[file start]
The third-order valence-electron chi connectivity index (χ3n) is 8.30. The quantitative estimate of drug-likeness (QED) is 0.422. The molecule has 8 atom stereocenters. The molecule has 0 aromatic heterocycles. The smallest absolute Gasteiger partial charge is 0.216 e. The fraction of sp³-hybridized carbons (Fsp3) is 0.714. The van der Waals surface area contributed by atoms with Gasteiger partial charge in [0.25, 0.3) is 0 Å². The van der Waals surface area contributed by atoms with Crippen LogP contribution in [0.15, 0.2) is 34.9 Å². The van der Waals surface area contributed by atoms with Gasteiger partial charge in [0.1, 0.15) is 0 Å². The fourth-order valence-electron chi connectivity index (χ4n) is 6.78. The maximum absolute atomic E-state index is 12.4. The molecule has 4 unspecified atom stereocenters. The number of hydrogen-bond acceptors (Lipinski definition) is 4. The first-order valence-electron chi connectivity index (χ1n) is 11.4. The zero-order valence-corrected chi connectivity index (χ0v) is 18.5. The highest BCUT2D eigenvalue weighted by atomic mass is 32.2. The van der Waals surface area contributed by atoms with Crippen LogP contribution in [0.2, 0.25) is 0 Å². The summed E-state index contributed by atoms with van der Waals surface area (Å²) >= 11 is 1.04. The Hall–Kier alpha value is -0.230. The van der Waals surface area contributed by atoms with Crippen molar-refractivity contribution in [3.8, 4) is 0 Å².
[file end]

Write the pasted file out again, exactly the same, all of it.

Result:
The third-order valence-electron chi connectivity index (χ3n) is 8.30. The quantitative estimate of drug-likeness (QED) is 0.422. The molecule has 8 atom stereocenters. The molecule has 0 aromatic heterocycles. The smallest absolute Gasteiger partial charge is 0.216 e. The fraction of sp³-hybridized carbons (Fsp3) is 0.714. The van der Waals surface area contributed by atoms with Gasteiger partial charge in [0.25, 0.3) is 0 Å². The van der Waals surface area contributed by atoms with Crippen LogP contribution in [0.15, 0.2) is 34.9 Å². The van der Waals surface area contributed by atoms with Gasteiger partial charge in [0.1, 0.15) is 0 Å². The fourth-order valence-electron chi connectivity index (χ4n) is 6.78. The maximum absolute atomic E-state index is 12.4. The molecule has 4 unspecified atom stereocenters. The number of hydrogen-bond acceptors (Lipinski definition) is 4. The first-order valence-electron chi connectivity index (χ1n) is 11.4. The zero-order valence-corrected chi connectivity index (χ0v) is 18.5. The highest BCUT2D eigenvalue weighted by atomic mass is 32.2. The van der Waals surface area contributed by atoms with Crippen LogP contribution in [0.2, 0.25) is 0 Å². The summed E-state index contributed by atoms with van der Waals surface area (Å²) >= 11 is 1.04. The Hall–Kier alpha value is -0.230. The van der Waals surface area contributed by atoms with Crippen molar-refractivity contribution in [3.8, 4) is 0 Å².